It is during Middle School that this first becomes a social ideal.."..Studies indicate that starting in middle school, bullies are considered 'cool,' while their victims are rejected from the social milieu." (Smith-Heavenrich) Early adolescence is when the competitive, cutthroat mindset begins to emerge in the form of bullying.
Statistically, bullying is staggering. Half of all violence against teenagers occurs not on the streets or at home, but on school property, where students are supposedly being enriched. There are between 500 and 600 thousand attacks every month in public schools alone. Bullying causes over 28 million student absences every year because students are afraid to even go to school because of the cruel treatment. Bullying is so widespread that about 80% of all students report having been the victim of bullying at some point in their school career. At any particular time, 15% of the school population is made of victims of bullying. An estimated 75% of students are witnesses or spectators to bullying, the majority of whom are themselves passive bullies because they do not interfere in any way, and many of whom actively support the bullying. These figures may be smaller than the actual numbers, because most bullying is not reported. These numbers remain so high even after years of media attention because of a number of factors. In most cases, "Bullies do not respond to mediation. It will not change their behavior. Many adults believe that bullying is natural and kids need to learn to cope with it. Many adults when subjected to bullying behaviors [such as] harassment or assault... can use civil courts or criminal complaints. Most kids have little or no such recourse." (BCL)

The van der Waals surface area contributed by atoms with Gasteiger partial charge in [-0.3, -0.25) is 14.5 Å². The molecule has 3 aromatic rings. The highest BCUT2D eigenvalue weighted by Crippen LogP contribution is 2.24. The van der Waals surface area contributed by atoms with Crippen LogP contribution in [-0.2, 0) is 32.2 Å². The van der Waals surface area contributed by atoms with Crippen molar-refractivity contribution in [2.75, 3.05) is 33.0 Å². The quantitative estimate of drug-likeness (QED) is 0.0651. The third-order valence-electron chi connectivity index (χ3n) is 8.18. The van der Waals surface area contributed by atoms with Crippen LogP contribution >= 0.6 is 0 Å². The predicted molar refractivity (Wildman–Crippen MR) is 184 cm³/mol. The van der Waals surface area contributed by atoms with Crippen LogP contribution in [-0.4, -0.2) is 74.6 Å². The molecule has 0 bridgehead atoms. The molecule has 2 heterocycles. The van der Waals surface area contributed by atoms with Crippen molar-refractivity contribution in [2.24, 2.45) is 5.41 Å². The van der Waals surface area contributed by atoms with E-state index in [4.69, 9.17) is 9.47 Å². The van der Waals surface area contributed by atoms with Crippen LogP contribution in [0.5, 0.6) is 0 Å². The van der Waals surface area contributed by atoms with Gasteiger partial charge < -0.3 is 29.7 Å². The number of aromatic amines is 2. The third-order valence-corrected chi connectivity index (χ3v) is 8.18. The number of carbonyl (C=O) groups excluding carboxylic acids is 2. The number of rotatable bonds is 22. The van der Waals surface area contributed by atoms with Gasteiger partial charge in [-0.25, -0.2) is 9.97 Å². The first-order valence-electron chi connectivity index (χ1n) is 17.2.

As many as 25% of aggressive bullies are female, but a far greater number are passive bullies. The reason that girls may flock to being passive bullies is because "there is a "hidden culture of girls' aggression," spawned by a society that denies girls the right to deal with conflict openly.... girls turn to covert forms of aggression...." (Bach) Girls are unable to express themselves fully or gain power in a male-dominated society otherwise, so being the support for aggressive males can gain social status and protection. Male bullying is usually marked by fist fights, vandalism, and sexual harassment, in an attempt to intimidate, control, humiliate, or dominate others. Female bullies are more commonly motivated by a desire to manipulate others, character assassination, or to hurt the feelings of other people. " Tactics most commonly used include name-calling, spreading false rumors, and isolating the victim from others. However, girls may also engage in physically aggressive behavior." (ORP) Some experts claim that "the harshest bullies in schools are girls."
Although the majority of bullies are boys, there are also a significant number of female bullies. Likewise, when bullying is addressed, usually only aggressive bullying is acknowledged. There is also passive bullying, which may be inflicted by the majority of the student population in some cases. Passive bullies associate with or support the active, aggressive bullies, providing an audience which encourages the behavior. Early adolescence is one of the harshest periods for victims of bullying because of the social and developmental changes that the student population is experiencing during that time, and bullies are seeking a way to gain popularity and respect. Passive bullies are also looking for approval, popularity, and protection by associating with the aggressive bullies. Bullying in schools is encouraged by our social makeup which encourages aggressive and cutthroat behavior in order to succeed in the professional world.
Bach, Deborah. "Not All Young Bullies are Boys." Seattle Post-Intelligencer. 27 January 2004. http://seattlepi.nwsource.com/local/158176_bully27.html
Bartini, Maria; Brooks, Fred; Pellegrini, Anthony. "School Bullies, Victims, and Aggressive Victims: Factors Relating to Group Affiliation and Victimization in Early Adolescence." Journal of Educational Psychology, Vol. 91, Issue 2. 1 June 1999. Pages 0022-0663.